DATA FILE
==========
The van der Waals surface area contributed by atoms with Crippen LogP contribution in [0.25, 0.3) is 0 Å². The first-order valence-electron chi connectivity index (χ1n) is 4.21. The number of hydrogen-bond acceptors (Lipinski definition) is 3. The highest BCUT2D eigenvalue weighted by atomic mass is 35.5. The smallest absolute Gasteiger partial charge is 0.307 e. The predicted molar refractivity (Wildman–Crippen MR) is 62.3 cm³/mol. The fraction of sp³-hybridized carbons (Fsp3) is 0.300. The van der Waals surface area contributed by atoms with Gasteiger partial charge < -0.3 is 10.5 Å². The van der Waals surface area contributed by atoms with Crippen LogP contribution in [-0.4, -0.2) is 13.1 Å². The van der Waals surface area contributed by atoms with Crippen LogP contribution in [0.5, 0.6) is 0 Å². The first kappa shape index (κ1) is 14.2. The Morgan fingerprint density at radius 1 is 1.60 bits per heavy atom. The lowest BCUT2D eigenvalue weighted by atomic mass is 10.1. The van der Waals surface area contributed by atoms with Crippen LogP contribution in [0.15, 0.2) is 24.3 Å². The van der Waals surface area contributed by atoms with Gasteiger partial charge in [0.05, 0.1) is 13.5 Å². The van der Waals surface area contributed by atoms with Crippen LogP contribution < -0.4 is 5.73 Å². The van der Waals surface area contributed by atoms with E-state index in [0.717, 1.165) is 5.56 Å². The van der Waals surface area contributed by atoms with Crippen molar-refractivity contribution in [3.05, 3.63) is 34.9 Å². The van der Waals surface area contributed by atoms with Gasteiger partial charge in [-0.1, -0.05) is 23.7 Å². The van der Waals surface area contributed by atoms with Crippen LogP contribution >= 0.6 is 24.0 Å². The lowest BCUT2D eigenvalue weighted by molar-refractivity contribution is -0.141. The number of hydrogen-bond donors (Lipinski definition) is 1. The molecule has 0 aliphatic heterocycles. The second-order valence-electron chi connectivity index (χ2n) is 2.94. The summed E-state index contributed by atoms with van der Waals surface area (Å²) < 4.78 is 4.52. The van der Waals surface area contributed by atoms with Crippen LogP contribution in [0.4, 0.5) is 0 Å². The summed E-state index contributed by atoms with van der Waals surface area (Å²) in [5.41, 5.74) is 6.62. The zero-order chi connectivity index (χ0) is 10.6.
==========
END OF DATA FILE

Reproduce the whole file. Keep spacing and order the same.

The van der Waals surface area contributed by atoms with Crippen LogP contribution in [0.25, 0.3) is 0 Å². The first-order valence-electron chi connectivity index (χ1n) is 4.21. The number of hydrogen-bond acceptors (Lipinski definition) is 3. The highest BCUT2D eigenvalue weighted by atomic mass is 35.5. The smallest absolute Gasteiger partial charge is 0.307 e. The predicted molar refractivity (Wildman–Crippen MR) is 62.3 cm³/mol. The fraction of sp³-hybridized carbons (Fsp3) is 0.300. The van der Waals surface area contributed by atoms with Gasteiger partial charge < -0.3 is 10.5 Å². The van der Waals surface area contributed by atoms with Crippen LogP contribution in [-0.4, -0.2) is 13.1 Å². The van der Waals surface area contributed by atoms with Crippen LogP contribution in [0.5, 0.6) is 0 Å². The first kappa shape index (κ1) is 14.2. The Morgan fingerprint density at radius 1 is 1.60 bits per heavy atom. The lowest BCUT2D eigenvalue weighted by atomic mass is 10.1. The van der Waals surface area contributed by atoms with Crippen LogP contribution in [0.15, 0.2) is 24.3 Å². The van der Waals surface area contributed by atoms with Gasteiger partial charge in [0.05, 0.1) is 13.5 Å². The van der Waals surface area contributed by atoms with Crippen LogP contribution < -0.4 is 5.73 Å². The van der Waals surface area contributed by atoms with E-state index in [0.717, 1.165) is 5.56 Å². The van der Waals surface area contributed by atoms with Crippen molar-refractivity contribution in [3.05, 3.63) is 34.9 Å². The van der Waals surface area contributed by atoms with Gasteiger partial charge in [-0.1, -0.05) is 23.7 Å². The van der Waals surface area contributed by atoms with Crippen LogP contribution >= 0.6 is 24.0 Å². The lowest BCUT2D eigenvalue weighted by molar-refractivity contribution is -0.141. The number of hydrogen-bond donors (Lipinski definition) is 1. The molecule has 0 aliphatic heterocycles. The second-order valence-electron chi connectivity index (χ2n) is 2.94. The summed E-state index contributed by atoms with van der Waals surface area (Å²) < 4.78 is 4.52. The van der Waals surface area contributed by atoms with Crippen LogP contribution in [0.4, 0.5) is 0 Å². The summed E-state index contributed by atoms with van der Waals surface area (Å²) in [5.41, 5.74) is 6.62. The zero-order chi connectivity index (χ0) is 10.6.